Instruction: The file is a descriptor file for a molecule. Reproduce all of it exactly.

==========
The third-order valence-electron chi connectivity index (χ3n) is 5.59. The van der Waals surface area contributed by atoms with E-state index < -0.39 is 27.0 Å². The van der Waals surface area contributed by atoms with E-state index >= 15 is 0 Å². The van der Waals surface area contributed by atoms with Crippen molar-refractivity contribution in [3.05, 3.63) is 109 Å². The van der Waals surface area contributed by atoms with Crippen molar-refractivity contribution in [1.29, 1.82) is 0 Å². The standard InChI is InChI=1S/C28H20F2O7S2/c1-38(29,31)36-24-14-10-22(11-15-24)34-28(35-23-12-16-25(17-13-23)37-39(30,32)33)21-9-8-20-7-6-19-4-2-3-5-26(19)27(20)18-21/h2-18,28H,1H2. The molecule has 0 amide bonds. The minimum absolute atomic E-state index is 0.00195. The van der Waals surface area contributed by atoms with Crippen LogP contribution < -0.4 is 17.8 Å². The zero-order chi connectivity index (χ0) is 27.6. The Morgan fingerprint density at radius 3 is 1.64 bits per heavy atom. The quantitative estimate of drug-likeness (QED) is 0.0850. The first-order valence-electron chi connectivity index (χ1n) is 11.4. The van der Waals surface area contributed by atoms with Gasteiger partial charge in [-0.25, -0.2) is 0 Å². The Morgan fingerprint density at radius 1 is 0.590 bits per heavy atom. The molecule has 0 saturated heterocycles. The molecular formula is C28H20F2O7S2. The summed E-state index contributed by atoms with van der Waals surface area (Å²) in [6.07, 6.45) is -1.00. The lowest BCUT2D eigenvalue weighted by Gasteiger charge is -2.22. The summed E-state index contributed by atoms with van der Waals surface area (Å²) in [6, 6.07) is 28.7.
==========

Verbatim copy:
The third-order valence-electron chi connectivity index (χ3n) is 5.59. The van der Waals surface area contributed by atoms with E-state index < -0.39 is 27.0 Å². The van der Waals surface area contributed by atoms with E-state index >= 15 is 0 Å². The van der Waals surface area contributed by atoms with Crippen molar-refractivity contribution in [3.05, 3.63) is 109 Å². The van der Waals surface area contributed by atoms with Crippen molar-refractivity contribution in [1.29, 1.82) is 0 Å². The standard InChI is InChI=1S/C28H20F2O7S2/c1-38(29,31)36-24-14-10-22(11-15-24)34-28(35-23-12-16-25(17-13-23)37-39(30,32)33)21-9-8-20-7-6-19-4-2-3-5-26(19)27(20)18-21/h2-18,28H,1H2. The molecule has 0 amide bonds. The minimum absolute atomic E-state index is 0.00195. The van der Waals surface area contributed by atoms with Crippen LogP contribution < -0.4 is 17.8 Å². The zero-order chi connectivity index (χ0) is 27.6. The Morgan fingerprint density at radius 3 is 1.64 bits per heavy atom. The quantitative estimate of drug-likeness (QED) is 0.0850. The first-order valence-electron chi connectivity index (χ1n) is 11.4. The van der Waals surface area contributed by atoms with Gasteiger partial charge in [-0.25, -0.2) is 0 Å². The Morgan fingerprint density at radius 1 is 0.590 bits per heavy atom. The molecule has 0 saturated heterocycles. The molecular formula is C28H20F2O7S2. The summed E-state index contributed by atoms with van der Waals surface area (Å²) in [6.07, 6.45) is -1.00. The lowest BCUT2D eigenvalue weighted by Gasteiger charge is -2.22. The summed E-state index contributed by atoms with van der Waals surface area (Å²) in [6, 6.07) is 28.7.